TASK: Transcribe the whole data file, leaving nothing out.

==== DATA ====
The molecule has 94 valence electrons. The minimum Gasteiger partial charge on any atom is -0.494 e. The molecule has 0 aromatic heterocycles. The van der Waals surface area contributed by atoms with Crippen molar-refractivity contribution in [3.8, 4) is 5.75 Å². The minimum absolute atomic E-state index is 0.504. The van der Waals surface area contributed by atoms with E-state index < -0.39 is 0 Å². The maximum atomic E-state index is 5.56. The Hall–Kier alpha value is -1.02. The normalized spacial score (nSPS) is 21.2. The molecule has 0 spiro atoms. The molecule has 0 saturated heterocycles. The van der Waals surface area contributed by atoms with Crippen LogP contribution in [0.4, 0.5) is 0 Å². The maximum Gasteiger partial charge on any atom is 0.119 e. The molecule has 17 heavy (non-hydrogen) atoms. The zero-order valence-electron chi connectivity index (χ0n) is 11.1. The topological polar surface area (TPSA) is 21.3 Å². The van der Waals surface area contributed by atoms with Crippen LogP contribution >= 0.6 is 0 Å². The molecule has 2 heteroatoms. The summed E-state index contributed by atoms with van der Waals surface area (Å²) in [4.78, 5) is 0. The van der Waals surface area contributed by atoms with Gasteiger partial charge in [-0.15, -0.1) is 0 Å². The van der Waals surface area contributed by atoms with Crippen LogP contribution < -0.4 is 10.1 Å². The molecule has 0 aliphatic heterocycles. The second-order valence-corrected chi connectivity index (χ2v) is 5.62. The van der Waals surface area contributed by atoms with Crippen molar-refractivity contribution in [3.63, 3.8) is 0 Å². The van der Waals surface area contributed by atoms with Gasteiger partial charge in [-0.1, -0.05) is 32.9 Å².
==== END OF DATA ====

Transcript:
The molecule has 94 valence electrons. The minimum Gasteiger partial charge on any atom is -0.494 e. The molecule has 0 aromatic heterocycles. The van der Waals surface area contributed by atoms with Crippen molar-refractivity contribution in [3.8, 4) is 5.75 Å². The minimum absolute atomic E-state index is 0.504. The van der Waals surface area contributed by atoms with E-state index < -0.39 is 0 Å². The maximum atomic E-state index is 5.56. The Hall–Kier alpha value is -1.02. The normalized spacial score (nSPS) is 21.2. The molecule has 0 spiro atoms. The molecule has 0 saturated heterocycles. The van der Waals surface area contributed by atoms with Crippen LogP contribution in [0.4, 0.5) is 0 Å². The maximum Gasteiger partial charge on any atom is 0.119 e. The molecule has 17 heavy (non-hydrogen) atoms. The zero-order valence-electron chi connectivity index (χ0n) is 11.1. The topological polar surface area (TPSA) is 21.3 Å². The van der Waals surface area contributed by atoms with Crippen LogP contribution >= 0.6 is 0 Å². The molecule has 2 heteroatoms. The summed E-state index contributed by atoms with van der Waals surface area (Å²) in [4.78, 5) is 0. The van der Waals surface area contributed by atoms with Gasteiger partial charge in [-0.15, -0.1) is 0 Å². The van der Waals surface area contributed by atoms with Crippen LogP contribution < -0.4 is 10.1 Å². The molecule has 0 aliphatic heterocycles. The second-order valence-corrected chi connectivity index (χ2v) is 5.62. The van der Waals surface area contributed by atoms with Crippen molar-refractivity contribution in [3.63, 3.8) is 0 Å². The van der Waals surface area contributed by atoms with Gasteiger partial charge in [-0.1, -0.05) is 32.9 Å².